Self employment and mental health

Self employment / freelancing and mental health issues seem to go hand in hand. The stress of finding work, maintaining momentum, dealing with all the admin etc, not to mention restricted access to Actual Humans (besides the postman) and the feelings of isolation this can bring, lack of holiday and sick pay causing freelancers to feel like they have to be “always on”… all massive contributors to stress and mental health issues.

From a personal perspective, I have recurring mental/emotional problems and my work is usually the first thing to suffer if I’m experiencing one of “those” days. This in itself can trigger feelings of inadequacy and guilt, putting me in a downward spiral. But, as someone with a mental health condition brought on by a relatively predictable syndrome (hello PMDD) self-employment is not always the stressor. In fact, it can sometimes be the cure: the chicken soup for the soul.

I’m not tied to Mon-Fri / 9—5 working hours

If I’m having the sort of day that kicks me in the guts from the second I open my eyes, where getting out of bed and facing the world seems impossible, I just don’t. I soak up the comfort of the warm snuggly duvet and I treat myself to an extra hour. The indulgence can often be a band-aid on invisible wounds, enough to get me to take the first step back into reality.

And when it doesn’t work? I can double down, bury my head under the covers and catch up on Saturday. Or at stupid-o-clock of an evening when the kids are in bed.

(Photo by Sonja Langford)

And allows me to exercise

Working a schedule outside of the norm allows me to sub an hour at my desk for an hour in the gym, or an hour on the road training for my next race. Exercise is a huge contributor to better mental health (it’s scientifically proven!) and being outdoors massively benefits my mood, my self esteem and my overall health.

I can juggle my calendar

Because my issues generally fit within my cycle, I am able to fit my work around this. I don’t have to drag myself into work just because it’s a Monday, or meet a client just because some dev manager or boss has stuck it in my diary.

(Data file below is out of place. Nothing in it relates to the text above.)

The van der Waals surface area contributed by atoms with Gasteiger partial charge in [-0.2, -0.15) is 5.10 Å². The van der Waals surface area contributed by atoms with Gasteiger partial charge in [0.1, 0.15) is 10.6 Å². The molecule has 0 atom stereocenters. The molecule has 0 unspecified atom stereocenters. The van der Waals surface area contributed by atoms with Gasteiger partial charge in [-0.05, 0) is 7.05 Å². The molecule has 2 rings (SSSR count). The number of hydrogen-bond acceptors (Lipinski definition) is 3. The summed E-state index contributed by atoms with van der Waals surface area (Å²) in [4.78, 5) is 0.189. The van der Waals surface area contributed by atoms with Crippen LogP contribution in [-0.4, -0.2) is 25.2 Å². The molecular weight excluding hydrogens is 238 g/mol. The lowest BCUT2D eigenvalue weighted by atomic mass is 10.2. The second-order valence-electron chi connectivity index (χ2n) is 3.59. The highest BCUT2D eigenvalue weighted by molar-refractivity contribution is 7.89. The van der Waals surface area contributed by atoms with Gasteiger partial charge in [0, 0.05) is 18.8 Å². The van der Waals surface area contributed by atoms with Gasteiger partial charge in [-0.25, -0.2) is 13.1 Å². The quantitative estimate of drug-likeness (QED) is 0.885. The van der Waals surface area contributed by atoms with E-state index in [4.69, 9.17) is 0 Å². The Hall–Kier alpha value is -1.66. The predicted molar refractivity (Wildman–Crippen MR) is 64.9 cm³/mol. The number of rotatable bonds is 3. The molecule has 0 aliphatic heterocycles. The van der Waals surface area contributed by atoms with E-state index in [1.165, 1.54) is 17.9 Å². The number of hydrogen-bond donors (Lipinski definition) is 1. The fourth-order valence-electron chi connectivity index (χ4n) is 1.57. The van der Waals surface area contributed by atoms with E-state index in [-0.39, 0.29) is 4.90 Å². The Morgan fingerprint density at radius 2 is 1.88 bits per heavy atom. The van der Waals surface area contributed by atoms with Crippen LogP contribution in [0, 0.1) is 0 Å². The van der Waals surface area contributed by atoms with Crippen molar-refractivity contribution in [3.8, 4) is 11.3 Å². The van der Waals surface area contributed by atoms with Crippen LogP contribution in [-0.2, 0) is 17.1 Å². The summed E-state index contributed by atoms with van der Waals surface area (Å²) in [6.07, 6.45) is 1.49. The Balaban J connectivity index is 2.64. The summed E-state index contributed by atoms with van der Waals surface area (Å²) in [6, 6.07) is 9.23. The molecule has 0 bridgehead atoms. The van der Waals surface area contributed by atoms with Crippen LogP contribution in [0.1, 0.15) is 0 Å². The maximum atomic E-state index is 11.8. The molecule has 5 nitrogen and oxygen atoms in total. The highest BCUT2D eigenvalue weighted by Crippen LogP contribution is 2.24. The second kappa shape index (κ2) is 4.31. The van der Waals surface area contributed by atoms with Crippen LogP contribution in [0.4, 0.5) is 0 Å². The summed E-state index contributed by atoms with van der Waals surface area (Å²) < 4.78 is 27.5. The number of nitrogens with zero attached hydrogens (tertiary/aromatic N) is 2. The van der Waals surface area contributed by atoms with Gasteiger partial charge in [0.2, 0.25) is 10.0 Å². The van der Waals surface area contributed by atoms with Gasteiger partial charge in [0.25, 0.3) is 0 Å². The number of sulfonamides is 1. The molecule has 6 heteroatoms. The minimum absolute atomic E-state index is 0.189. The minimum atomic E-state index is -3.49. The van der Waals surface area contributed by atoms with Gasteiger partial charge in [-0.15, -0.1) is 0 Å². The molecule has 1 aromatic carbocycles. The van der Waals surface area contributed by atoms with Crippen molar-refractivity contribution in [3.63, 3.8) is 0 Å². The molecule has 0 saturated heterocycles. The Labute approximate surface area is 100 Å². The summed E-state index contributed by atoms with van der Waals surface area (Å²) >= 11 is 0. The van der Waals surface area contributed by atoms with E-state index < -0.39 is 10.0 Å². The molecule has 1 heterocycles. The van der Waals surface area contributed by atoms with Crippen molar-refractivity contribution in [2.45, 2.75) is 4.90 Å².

This week I am post-period, and so I will be prone to hyper-concentration, greater sparks of inspiration, confidence & an increased libido greatly improves my people skills (believe it or not!) so now is a great time to work on things I’ve been putting off or new projects that need creativity. By the end of next week this will have a fizzled out and I will be anxious and needy. I will avoid meetings with new clients and difficult phone calls. After that I may get another short period of increased productivity, and then I will need space for my temper; it is not a good time for me to deal with clients who don’t pay on time (for them, I mean).

Finding a full time / office job that would give me the freedom to organise my time and my work into 28 day blocks would be next to impossible, and would massively contribute to the guilt I feel for not being on “top form” 24/7 and in turn worsen my symptoms. And so…

It reduces the guilt

The last time I worked in an office, I spent the majority of my time ‘on-edge’ and feeling guilty. Guilty for needing flexibility, guilty for needing mental support and compassion for nearly 2 weeks of every four, guilty for feeling like I was letting my team down, and for a long time just guilty for the inability to put a name to the problem that I had.

I was very privileged to work for a boss who was understanding and supportive, but even the most compassionate of people have to draw a line when their profits and productivity are threatened. I avoid most of this as a freelancer by utilising the flexibility of hours and schedule, as mentioned, which lessens the burden and eases the symptoms.

I can choose my clients

Beyond sculpting my schedule into something that works for me, I help avoid inter-cycle flare-ups by working with only people who are sympathetic to my needs. It doesn’t have to be someone who’s intimately familiar with mental health issues or working with someone with PMDD, rather just a case of finding clients who are fine receiving an email at 8pm rather than 8am, or who trust that I can balance out a shit day with more great days in return.

Picking my own clients also allows me to reject people who I don’t think I’ll get along with either through a conflict of beliefs or simply mismatched personalities. It’s so much easier to produce great work for great clients and feel good about it.

I can choose my own path

Conventional advice would have us believe that to optimise your ‘wellness’ and ‘work / life balance’ you have to set strict boundaries, never reply to e-mails outside of the 9—5, never get personal with clients or allow work into your “home life”. That’s great if it works for other people, but if I never replied to emails outside of the 9—5 I’d miss out on a chunk of my day when I’m at my best (or busy doing the school run). If I didn’t get personal with clients I wouldn’t have the great relationships that I have with some of them.

It’s not for everyone, but my balance and my wellness comes from ignoring the conventional and choosing my own rules and my own path.

Lead photo by Tim Goedhart